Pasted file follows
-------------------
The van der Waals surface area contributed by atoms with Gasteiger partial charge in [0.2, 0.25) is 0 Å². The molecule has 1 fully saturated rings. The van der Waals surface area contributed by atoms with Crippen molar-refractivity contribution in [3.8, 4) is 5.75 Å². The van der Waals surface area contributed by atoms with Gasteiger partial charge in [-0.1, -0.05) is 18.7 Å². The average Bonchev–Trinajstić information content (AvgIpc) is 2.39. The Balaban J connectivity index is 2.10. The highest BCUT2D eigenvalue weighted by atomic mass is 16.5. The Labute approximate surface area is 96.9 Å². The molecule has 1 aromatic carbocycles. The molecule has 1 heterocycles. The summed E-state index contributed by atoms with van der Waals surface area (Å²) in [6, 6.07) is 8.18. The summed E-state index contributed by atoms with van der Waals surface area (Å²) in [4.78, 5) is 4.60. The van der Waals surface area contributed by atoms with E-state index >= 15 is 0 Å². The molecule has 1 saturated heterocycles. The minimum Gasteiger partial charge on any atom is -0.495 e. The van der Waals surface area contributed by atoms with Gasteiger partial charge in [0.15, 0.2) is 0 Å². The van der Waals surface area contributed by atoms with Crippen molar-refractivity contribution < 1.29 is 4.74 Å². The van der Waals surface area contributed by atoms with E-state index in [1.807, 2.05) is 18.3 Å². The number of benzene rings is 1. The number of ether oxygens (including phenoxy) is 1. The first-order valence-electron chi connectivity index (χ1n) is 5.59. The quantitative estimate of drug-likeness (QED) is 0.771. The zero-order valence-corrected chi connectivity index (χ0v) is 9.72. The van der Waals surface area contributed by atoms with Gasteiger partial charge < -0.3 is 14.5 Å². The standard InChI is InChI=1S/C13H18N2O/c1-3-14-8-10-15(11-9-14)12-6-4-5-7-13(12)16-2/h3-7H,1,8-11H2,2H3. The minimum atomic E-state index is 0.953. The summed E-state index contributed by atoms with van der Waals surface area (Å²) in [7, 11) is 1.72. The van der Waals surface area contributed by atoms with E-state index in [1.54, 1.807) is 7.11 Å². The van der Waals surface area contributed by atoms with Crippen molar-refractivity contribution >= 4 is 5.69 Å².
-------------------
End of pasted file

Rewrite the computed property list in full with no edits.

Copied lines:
The van der Waals surface area contributed by atoms with Gasteiger partial charge in [0.2, 0.25) is 0 Å². The molecule has 1 fully saturated rings. The van der Waals surface area contributed by atoms with Crippen molar-refractivity contribution in [3.8, 4) is 5.75 Å². The van der Waals surface area contributed by atoms with Gasteiger partial charge in [-0.1, -0.05) is 18.7 Å². The average Bonchev–Trinajstić information content (AvgIpc) is 2.39. The Balaban J connectivity index is 2.10. The highest BCUT2D eigenvalue weighted by atomic mass is 16.5. The Labute approximate surface area is 96.9 Å². The molecule has 1 aromatic carbocycles. The molecule has 1 heterocycles. The summed E-state index contributed by atoms with van der Waals surface area (Å²) in [6, 6.07) is 8.18. The summed E-state index contributed by atoms with van der Waals surface area (Å²) in [4.78, 5) is 4.60. The van der Waals surface area contributed by atoms with E-state index >= 15 is 0 Å². The molecule has 1 saturated heterocycles. The minimum Gasteiger partial charge on any atom is -0.495 e. The van der Waals surface area contributed by atoms with Gasteiger partial charge in [0.15, 0.2) is 0 Å². The van der Waals surface area contributed by atoms with Crippen molar-refractivity contribution < 1.29 is 4.74 Å². The van der Waals surface area contributed by atoms with E-state index in [1.807, 2.05) is 18.3 Å². The number of benzene rings is 1. The number of ether oxygens (including phenoxy) is 1. The first-order valence-electron chi connectivity index (χ1n) is 5.59. The quantitative estimate of drug-likeness (QED) is 0.771. The zero-order valence-corrected chi connectivity index (χ0v) is 9.72. The van der Waals surface area contributed by atoms with Gasteiger partial charge < -0.3 is 14.5 Å². The standard InChI is InChI=1S/C13H18N2O/c1-3-14-8-10-15(11-9-14)12-6-4-5-7-13(12)16-2/h3-7H,1,8-11H2,2H3. The minimum atomic E-state index is 0.953. The summed E-state index contributed by atoms with van der Waals surface area (Å²) in [7, 11) is 1.72. The van der Waals surface area contributed by atoms with E-state index in [1.54, 1.807) is 7.11 Å². The van der Waals surface area contributed by atoms with Crippen molar-refractivity contribution >= 4 is 5.69 Å².